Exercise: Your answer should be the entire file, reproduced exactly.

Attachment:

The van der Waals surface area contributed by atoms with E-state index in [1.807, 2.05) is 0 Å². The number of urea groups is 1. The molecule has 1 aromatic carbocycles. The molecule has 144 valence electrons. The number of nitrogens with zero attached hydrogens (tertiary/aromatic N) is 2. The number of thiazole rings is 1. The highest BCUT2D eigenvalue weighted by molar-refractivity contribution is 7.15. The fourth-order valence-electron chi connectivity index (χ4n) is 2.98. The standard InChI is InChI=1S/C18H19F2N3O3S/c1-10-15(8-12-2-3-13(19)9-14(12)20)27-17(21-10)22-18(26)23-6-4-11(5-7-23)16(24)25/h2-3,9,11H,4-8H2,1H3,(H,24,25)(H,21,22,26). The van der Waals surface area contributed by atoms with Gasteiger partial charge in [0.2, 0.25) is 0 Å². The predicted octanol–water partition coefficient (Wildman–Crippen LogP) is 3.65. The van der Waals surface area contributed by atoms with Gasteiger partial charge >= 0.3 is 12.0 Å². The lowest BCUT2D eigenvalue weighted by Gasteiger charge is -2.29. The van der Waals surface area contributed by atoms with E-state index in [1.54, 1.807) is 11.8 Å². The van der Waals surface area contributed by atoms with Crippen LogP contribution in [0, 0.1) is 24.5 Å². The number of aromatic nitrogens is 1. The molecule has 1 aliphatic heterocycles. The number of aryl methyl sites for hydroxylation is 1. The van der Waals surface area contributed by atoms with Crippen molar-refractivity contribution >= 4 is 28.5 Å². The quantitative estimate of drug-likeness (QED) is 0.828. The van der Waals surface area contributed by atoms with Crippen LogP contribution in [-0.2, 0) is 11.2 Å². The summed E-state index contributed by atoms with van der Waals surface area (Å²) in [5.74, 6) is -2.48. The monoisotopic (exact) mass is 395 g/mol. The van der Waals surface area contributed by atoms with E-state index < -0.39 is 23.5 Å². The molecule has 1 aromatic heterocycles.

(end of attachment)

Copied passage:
The van der Waals surface area contributed by atoms with E-state index in [1.807, 2.05) is 0 Å². The number of urea groups is 1. The molecule has 1 aromatic carbocycles. The molecule has 144 valence electrons. The number of nitrogens with zero attached hydrogens (tertiary/aromatic N) is 2. The number of thiazole rings is 1. The highest BCUT2D eigenvalue weighted by molar-refractivity contribution is 7.15. The fourth-order valence-electron chi connectivity index (χ4n) is 2.98. The standard InChI is InChI=1S/C18H19F2N3O3S/c1-10-15(8-12-2-3-13(19)9-14(12)20)27-17(21-10)22-18(26)23-6-4-11(5-7-23)16(24)25/h2-3,9,11H,4-8H2,1H3,(H,24,25)(H,21,22,26). The van der Waals surface area contributed by atoms with Gasteiger partial charge in [0.2, 0.25) is 0 Å². The predicted octanol–water partition coefficient (Wildman–Crippen LogP) is 3.65. The van der Waals surface area contributed by atoms with Gasteiger partial charge >= 0.3 is 12.0 Å². The lowest BCUT2D eigenvalue weighted by Gasteiger charge is -2.29. The van der Waals surface area contributed by atoms with E-state index in [1.54, 1.807) is 11.8 Å². The van der Waals surface area contributed by atoms with Crippen LogP contribution in [0, 0.1) is 24.5 Å². The number of aromatic nitrogens is 1. The molecule has 1 aliphatic heterocycles. The number of aryl methyl sites for hydroxylation is 1. The van der Waals surface area contributed by atoms with Crippen molar-refractivity contribution >= 4 is 28.5 Å². The quantitative estimate of drug-likeness (QED) is 0.828. The van der Waals surface area contributed by atoms with Crippen LogP contribution in [-0.2, 0) is 11.2 Å². The summed E-state index contributed by atoms with van der Waals surface area (Å²) in [5.74, 6) is -2.48. The monoisotopic (exact) mass is 395 g/mol. The van der Waals surface area contributed by atoms with E-state index < -0.39 is 23.5 Å². The molecule has 1 aromatic heterocycles.